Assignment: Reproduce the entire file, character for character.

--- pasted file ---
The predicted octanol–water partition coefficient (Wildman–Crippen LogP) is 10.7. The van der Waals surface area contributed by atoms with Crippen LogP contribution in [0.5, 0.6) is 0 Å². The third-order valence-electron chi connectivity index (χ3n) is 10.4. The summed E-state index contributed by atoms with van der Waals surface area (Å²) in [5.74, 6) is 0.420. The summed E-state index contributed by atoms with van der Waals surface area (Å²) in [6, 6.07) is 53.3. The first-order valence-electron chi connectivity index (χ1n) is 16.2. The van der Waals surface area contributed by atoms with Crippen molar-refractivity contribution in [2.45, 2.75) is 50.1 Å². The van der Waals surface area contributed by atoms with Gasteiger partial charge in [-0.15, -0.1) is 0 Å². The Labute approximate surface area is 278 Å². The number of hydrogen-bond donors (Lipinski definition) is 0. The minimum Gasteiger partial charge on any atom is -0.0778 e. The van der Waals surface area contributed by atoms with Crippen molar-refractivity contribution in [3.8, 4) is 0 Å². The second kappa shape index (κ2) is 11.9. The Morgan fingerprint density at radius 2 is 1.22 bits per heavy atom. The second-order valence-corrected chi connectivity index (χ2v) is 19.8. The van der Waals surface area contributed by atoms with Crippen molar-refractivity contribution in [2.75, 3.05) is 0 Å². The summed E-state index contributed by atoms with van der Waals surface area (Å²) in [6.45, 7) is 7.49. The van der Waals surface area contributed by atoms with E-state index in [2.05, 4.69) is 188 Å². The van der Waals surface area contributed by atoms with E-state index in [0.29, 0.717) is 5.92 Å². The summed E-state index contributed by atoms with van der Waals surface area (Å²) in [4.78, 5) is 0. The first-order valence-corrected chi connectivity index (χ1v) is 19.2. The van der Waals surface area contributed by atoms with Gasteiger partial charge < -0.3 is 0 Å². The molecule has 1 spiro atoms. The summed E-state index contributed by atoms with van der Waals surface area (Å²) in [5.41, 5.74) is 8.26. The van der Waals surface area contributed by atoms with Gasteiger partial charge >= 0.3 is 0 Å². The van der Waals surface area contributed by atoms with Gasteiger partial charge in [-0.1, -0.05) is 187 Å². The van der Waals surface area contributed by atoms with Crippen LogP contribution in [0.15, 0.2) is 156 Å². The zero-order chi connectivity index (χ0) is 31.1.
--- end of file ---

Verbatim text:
The predicted octanol–water partition coefficient (Wildman–Crippen LogP) is 10.7. The van der Waals surface area contributed by atoms with Crippen LogP contribution in [0.5, 0.6) is 0 Å². The third-order valence-electron chi connectivity index (χ3n) is 10.4. The summed E-state index contributed by atoms with van der Waals surface area (Å²) in [5.74, 6) is 0.420. The summed E-state index contributed by atoms with van der Waals surface area (Å²) in [6, 6.07) is 53.3. The first-order valence-electron chi connectivity index (χ1n) is 16.2. The van der Waals surface area contributed by atoms with Crippen molar-refractivity contribution in [2.45, 2.75) is 50.1 Å². The van der Waals surface area contributed by atoms with Gasteiger partial charge in [-0.15, -0.1) is 0 Å². The Labute approximate surface area is 278 Å². The number of hydrogen-bond donors (Lipinski definition) is 0. The minimum Gasteiger partial charge on any atom is -0.0778 e. The van der Waals surface area contributed by atoms with Crippen molar-refractivity contribution in [3.8, 4) is 0 Å². The second kappa shape index (κ2) is 11.9. The Morgan fingerprint density at radius 2 is 1.22 bits per heavy atom. The second-order valence-corrected chi connectivity index (χ2v) is 19.8. The van der Waals surface area contributed by atoms with Crippen molar-refractivity contribution in [2.75, 3.05) is 0 Å². The summed E-state index contributed by atoms with van der Waals surface area (Å²) in [6.45, 7) is 7.49. The van der Waals surface area contributed by atoms with E-state index in [2.05, 4.69) is 188 Å². The van der Waals surface area contributed by atoms with E-state index in [0.29, 0.717) is 5.92 Å². The summed E-state index contributed by atoms with van der Waals surface area (Å²) in [4.78, 5) is 0. The first-order valence-corrected chi connectivity index (χ1v) is 19.2. The van der Waals surface area contributed by atoms with Gasteiger partial charge < -0.3 is 0 Å². The molecule has 1 spiro atoms. The summed E-state index contributed by atoms with van der Waals surface area (Å²) in [5.41, 5.74) is 8.26. The van der Waals surface area contributed by atoms with Gasteiger partial charge >= 0.3 is 0 Å². The van der Waals surface area contributed by atoms with Gasteiger partial charge in [-0.1, -0.05) is 187 Å². The van der Waals surface area contributed by atoms with Crippen LogP contribution in [0.15, 0.2) is 156 Å². The zero-order chi connectivity index (χ0) is 31.1.